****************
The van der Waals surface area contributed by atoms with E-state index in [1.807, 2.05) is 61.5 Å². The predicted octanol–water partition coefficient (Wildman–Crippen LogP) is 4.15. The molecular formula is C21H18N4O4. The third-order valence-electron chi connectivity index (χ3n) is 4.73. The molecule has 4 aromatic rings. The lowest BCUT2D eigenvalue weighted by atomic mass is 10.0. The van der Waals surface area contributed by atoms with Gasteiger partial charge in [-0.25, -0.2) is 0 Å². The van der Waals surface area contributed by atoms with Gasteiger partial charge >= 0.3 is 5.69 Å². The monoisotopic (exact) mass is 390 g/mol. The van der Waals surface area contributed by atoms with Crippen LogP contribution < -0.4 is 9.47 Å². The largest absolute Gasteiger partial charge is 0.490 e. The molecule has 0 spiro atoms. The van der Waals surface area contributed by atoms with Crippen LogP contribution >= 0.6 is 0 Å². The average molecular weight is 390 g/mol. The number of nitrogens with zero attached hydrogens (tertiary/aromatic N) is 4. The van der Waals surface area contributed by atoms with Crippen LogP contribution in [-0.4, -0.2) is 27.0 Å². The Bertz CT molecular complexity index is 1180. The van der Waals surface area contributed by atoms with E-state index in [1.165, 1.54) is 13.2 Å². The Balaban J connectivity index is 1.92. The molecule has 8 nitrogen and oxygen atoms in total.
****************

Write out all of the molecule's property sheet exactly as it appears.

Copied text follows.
The van der Waals surface area contributed by atoms with E-state index in [1.807, 2.05) is 61.5 Å². The predicted octanol–water partition coefficient (Wildman–Crippen LogP) is 4.15. The molecular formula is C21H18N4O4. The third-order valence-electron chi connectivity index (χ3n) is 4.73. The molecule has 4 aromatic rings. The lowest BCUT2D eigenvalue weighted by atomic mass is 10.0. The van der Waals surface area contributed by atoms with Gasteiger partial charge in [-0.25, -0.2) is 0 Å². The van der Waals surface area contributed by atoms with Gasteiger partial charge >= 0.3 is 5.69 Å². The monoisotopic (exact) mass is 390 g/mol. The van der Waals surface area contributed by atoms with Crippen LogP contribution < -0.4 is 9.47 Å². The largest absolute Gasteiger partial charge is 0.490 e. The molecule has 0 spiro atoms. The van der Waals surface area contributed by atoms with Crippen LogP contribution >= 0.6 is 0 Å². The average molecular weight is 390 g/mol. The number of nitrogens with zero attached hydrogens (tertiary/aromatic N) is 4. The van der Waals surface area contributed by atoms with Crippen LogP contribution in [-0.4, -0.2) is 27.0 Å². The Bertz CT molecular complexity index is 1180. The van der Waals surface area contributed by atoms with E-state index in [1.165, 1.54) is 13.2 Å². The Balaban J connectivity index is 1.92. The molecule has 8 nitrogen and oxygen atoms in total.